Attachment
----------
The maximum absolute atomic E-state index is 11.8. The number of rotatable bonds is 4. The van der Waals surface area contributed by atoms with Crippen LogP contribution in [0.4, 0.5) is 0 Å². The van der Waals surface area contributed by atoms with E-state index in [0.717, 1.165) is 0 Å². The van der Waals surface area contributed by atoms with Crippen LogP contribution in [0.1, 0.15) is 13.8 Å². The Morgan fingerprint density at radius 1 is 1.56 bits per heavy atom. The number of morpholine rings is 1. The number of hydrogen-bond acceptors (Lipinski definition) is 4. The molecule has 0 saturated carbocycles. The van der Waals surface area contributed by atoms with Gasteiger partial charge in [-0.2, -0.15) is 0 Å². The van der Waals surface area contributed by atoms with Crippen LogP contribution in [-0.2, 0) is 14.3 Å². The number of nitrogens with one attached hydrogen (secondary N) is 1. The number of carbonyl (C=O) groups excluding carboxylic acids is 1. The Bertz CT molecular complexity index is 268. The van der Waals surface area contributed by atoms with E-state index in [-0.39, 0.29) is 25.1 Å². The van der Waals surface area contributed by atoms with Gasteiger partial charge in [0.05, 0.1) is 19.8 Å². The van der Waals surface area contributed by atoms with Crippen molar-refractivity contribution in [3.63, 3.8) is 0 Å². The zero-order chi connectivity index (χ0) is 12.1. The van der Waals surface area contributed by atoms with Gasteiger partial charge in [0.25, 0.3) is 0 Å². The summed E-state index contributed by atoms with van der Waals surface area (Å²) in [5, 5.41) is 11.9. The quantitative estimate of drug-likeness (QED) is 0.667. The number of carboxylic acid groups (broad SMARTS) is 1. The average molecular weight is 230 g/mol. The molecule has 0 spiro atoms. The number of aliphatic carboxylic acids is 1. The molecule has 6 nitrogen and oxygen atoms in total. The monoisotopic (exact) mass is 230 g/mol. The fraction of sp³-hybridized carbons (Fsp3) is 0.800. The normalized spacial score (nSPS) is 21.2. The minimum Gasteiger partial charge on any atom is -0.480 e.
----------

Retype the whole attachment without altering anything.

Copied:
The maximum absolute atomic E-state index is 11.8. The number of rotatable bonds is 4. The van der Waals surface area contributed by atoms with Crippen LogP contribution in [0.4, 0.5) is 0 Å². The van der Waals surface area contributed by atoms with E-state index in [0.717, 1.165) is 0 Å². The van der Waals surface area contributed by atoms with Crippen LogP contribution in [0.1, 0.15) is 13.8 Å². The Morgan fingerprint density at radius 1 is 1.56 bits per heavy atom. The number of morpholine rings is 1. The number of hydrogen-bond acceptors (Lipinski definition) is 4. The molecule has 0 saturated carbocycles. The van der Waals surface area contributed by atoms with Gasteiger partial charge in [-0.2, -0.15) is 0 Å². The van der Waals surface area contributed by atoms with Crippen LogP contribution in [-0.2, 0) is 14.3 Å². The number of nitrogens with one attached hydrogen (secondary N) is 1. The number of carbonyl (C=O) groups excluding carboxylic acids is 1. The Bertz CT molecular complexity index is 268. The van der Waals surface area contributed by atoms with E-state index in [-0.39, 0.29) is 25.1 Å². The van der Waals surface area contributed by atoms with Gasteiger partial charge in [0.05, 0.1) is 19.8 Å². The van der Waals surface area contributed by atoms with Crippen molar-refractivity contribution in [3.63, 3.8) is 0 Å². The zero-order chi connectivity index (χ0) is 12.1. The van der Waals surface area contributed by atoms with Gasteiger partial charge in [0.25, 0.3) is 0 Å². The summed E-state index contributed by atoms with van der Waals surface area (Å²) in [5, 5.41) is 11.9. The quantitative estimate of drug-likeness (QED) is 0.667. The number of carboxylic acid groups (broad SMARTS) is 1. The average molecular weight is 230 g/mol. The molecule has 0 spiro atoms. The number of aliphatic carboxylic acids is 1. The molecule has 6 nitrogen and oxygen atoms in total. The monoisotopic (exact) mass is 230 g/mol. The fraction of sp³-hybridized carbons (Fsp3) is 0.800. The normalized spacial score (nSPS) is 21.2. The minimum Gasteiger partial charge on any atom is -0.480 e.